Wednesday, June 15, 2022

BRUSHY PEAK REGIONAL PRESERVE: Homage to a Millennia-Old Sacred Site in the East Bay

Brushy Peak Regional Preserve hearkens the imagination back to another time and place, to a world preserved and untouched by the ravages of urban development and sprawl.
Here nuances of history and prehistory intersect and converge with archaeology, geology, geography, hydrology, botany, zoology, and ecology to shape and influence the natural history of the land. Only a keen observer or expert eye might discern its deep ecological workings.
Or perhaps it's best to leave wonder and mystery to a naturalist's sensibility or a poet's intuition attuned to Mother Nature's grand show  the unfolding majesty of creation and being  to truly understand and fully appreciate the dynamic interplay of forces set in motion to create the unique, ancient landscape of Brushy Peak.
Here imponderable scales of geologic time have elapsed with no one around to bear witness to unfathomable eons of cataclysmic volcanic activity, receding seas, shifting topographies, and the appearance and disappearance in the evolutionary pageantry of megafauna and other creatures and plant communities long since extinct.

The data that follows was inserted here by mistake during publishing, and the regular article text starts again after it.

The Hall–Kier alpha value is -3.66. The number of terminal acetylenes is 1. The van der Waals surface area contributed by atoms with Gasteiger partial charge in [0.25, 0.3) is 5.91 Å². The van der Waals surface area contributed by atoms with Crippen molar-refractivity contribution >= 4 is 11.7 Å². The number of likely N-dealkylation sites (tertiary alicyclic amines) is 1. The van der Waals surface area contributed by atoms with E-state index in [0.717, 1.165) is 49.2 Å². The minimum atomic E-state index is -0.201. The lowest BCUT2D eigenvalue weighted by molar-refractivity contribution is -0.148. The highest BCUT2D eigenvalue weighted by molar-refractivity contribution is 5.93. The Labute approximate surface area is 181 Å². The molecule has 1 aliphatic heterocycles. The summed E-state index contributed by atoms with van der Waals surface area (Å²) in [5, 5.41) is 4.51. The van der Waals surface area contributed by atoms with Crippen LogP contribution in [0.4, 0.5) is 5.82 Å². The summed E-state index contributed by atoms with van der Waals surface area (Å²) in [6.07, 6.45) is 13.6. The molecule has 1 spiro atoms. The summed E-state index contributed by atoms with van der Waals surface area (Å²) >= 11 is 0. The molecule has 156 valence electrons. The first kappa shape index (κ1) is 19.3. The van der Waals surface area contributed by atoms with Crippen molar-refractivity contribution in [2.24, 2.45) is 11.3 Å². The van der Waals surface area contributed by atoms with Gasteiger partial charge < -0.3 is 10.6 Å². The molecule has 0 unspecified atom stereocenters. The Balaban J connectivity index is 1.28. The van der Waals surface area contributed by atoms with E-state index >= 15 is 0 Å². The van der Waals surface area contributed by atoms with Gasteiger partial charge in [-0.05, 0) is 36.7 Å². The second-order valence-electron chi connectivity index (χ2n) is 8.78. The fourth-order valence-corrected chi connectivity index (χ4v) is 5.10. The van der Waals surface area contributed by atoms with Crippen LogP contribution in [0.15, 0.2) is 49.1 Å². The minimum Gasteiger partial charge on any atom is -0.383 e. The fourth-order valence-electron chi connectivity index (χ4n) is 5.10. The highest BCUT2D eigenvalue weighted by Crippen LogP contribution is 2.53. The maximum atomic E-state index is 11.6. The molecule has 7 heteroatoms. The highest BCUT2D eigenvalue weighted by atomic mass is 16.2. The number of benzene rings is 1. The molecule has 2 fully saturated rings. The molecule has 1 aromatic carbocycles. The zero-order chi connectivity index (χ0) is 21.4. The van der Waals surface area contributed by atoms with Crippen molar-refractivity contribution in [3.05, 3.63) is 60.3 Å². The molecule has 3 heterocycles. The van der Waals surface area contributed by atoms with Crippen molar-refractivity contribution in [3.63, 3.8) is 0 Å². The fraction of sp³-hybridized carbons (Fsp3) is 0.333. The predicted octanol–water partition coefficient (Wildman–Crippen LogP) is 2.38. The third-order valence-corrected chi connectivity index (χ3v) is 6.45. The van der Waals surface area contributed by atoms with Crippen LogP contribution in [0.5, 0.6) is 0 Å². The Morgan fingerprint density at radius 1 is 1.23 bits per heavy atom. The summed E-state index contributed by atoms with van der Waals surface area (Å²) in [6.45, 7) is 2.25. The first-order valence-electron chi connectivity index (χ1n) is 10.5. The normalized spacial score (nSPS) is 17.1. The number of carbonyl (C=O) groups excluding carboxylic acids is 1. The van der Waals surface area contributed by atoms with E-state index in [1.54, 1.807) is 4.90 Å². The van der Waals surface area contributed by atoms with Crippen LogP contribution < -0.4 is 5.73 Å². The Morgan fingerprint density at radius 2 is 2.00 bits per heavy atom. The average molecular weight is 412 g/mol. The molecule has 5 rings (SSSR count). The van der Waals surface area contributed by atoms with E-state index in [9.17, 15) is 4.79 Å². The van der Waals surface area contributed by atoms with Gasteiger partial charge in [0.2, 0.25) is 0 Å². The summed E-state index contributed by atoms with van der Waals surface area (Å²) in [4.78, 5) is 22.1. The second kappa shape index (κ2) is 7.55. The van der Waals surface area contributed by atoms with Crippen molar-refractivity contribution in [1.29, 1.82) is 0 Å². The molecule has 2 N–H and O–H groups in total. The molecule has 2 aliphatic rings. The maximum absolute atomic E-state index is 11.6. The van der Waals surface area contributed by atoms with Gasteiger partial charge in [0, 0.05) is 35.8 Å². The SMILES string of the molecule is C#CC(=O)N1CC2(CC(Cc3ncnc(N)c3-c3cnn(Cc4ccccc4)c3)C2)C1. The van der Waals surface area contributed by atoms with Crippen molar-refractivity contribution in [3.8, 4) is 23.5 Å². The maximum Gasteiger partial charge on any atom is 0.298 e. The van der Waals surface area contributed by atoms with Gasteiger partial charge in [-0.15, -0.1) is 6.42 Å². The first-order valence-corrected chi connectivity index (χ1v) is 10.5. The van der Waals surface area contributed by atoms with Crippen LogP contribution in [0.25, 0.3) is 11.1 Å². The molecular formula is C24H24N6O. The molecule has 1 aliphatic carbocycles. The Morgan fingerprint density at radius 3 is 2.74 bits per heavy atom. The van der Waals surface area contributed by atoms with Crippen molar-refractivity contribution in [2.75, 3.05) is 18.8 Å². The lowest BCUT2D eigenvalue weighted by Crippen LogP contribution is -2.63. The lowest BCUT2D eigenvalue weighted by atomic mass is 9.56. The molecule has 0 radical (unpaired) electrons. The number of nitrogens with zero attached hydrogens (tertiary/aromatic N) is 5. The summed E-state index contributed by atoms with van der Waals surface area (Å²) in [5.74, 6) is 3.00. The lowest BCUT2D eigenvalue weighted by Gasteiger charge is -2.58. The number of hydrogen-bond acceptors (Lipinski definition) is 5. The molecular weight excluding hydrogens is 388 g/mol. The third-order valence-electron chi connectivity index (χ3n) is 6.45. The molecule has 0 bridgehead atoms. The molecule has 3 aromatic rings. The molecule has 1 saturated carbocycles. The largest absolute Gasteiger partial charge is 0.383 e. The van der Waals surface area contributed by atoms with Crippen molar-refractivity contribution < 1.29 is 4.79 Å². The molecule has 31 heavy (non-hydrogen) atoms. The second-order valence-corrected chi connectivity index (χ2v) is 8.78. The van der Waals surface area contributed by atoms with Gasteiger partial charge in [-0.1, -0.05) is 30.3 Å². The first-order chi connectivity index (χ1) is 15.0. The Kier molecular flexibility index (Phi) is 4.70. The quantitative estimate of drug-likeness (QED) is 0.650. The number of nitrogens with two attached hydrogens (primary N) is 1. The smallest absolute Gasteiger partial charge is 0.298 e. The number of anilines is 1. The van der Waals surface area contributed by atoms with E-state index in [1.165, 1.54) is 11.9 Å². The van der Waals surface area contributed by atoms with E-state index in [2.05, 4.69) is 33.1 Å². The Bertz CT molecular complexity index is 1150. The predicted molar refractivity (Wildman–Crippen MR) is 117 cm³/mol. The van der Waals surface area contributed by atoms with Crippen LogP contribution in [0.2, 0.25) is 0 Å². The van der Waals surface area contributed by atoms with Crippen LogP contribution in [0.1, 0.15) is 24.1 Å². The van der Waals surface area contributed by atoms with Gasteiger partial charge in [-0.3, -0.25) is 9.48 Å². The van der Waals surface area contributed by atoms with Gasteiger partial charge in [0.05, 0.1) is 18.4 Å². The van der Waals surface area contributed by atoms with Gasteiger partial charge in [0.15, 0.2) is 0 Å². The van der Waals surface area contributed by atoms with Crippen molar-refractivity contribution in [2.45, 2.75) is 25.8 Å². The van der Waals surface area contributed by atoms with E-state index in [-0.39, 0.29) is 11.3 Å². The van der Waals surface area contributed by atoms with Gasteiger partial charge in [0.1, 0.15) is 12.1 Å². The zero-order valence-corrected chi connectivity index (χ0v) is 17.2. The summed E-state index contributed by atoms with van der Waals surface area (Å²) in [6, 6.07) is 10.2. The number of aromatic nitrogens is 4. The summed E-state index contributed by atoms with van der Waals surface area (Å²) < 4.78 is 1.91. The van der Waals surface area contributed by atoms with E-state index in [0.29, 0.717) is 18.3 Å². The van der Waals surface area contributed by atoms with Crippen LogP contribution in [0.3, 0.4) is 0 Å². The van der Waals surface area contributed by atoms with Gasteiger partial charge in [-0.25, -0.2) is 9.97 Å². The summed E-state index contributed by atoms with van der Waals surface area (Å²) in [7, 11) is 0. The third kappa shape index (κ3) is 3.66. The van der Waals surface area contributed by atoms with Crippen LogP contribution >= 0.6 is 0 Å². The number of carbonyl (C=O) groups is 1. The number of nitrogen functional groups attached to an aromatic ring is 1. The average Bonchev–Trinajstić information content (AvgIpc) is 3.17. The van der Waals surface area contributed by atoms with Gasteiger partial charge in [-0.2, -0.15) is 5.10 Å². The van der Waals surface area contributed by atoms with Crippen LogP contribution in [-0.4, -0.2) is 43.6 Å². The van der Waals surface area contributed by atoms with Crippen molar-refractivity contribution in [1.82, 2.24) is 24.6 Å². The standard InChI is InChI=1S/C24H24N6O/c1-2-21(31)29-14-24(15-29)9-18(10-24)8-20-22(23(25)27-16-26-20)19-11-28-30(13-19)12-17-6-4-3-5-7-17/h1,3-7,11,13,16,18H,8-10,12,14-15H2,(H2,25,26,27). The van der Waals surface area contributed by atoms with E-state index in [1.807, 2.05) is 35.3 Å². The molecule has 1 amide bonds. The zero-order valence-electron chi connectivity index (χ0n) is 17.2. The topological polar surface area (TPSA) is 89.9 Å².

Eventually, perhaps extending back 15,000 years or more, the stage was set to provide home, hearth and habitat to generations of humans whose ancient heartsongs, soulful chants and drumbeats still reverberate in the silence of lonesome valleys.
Whose hoary creation stories, medicine dances, invocations and prayers, and laughter and tears are spiritually palpable and mystically imprinted in the collective consciousness of the Ohlone ancestors of the First People who rightfully claim Brushy Peak as their Place of Origin.
I'm eager to begin hiking and exploring this gem of wild splendor tucked away in a parcel of nearly 2,000 acres northeast of Livermore, one of 73 open spaces and parklands (125,000 total acres) comprising the East Bay Regional Park District's vast holdings sprinkled among the valleys, peaks and ridges of the topographically diverse landscapes of the East Bay.
Tom Stienstra, my favorite Bay Area outdoors writer, sums up the exciting feeling of coming upon the unexpected: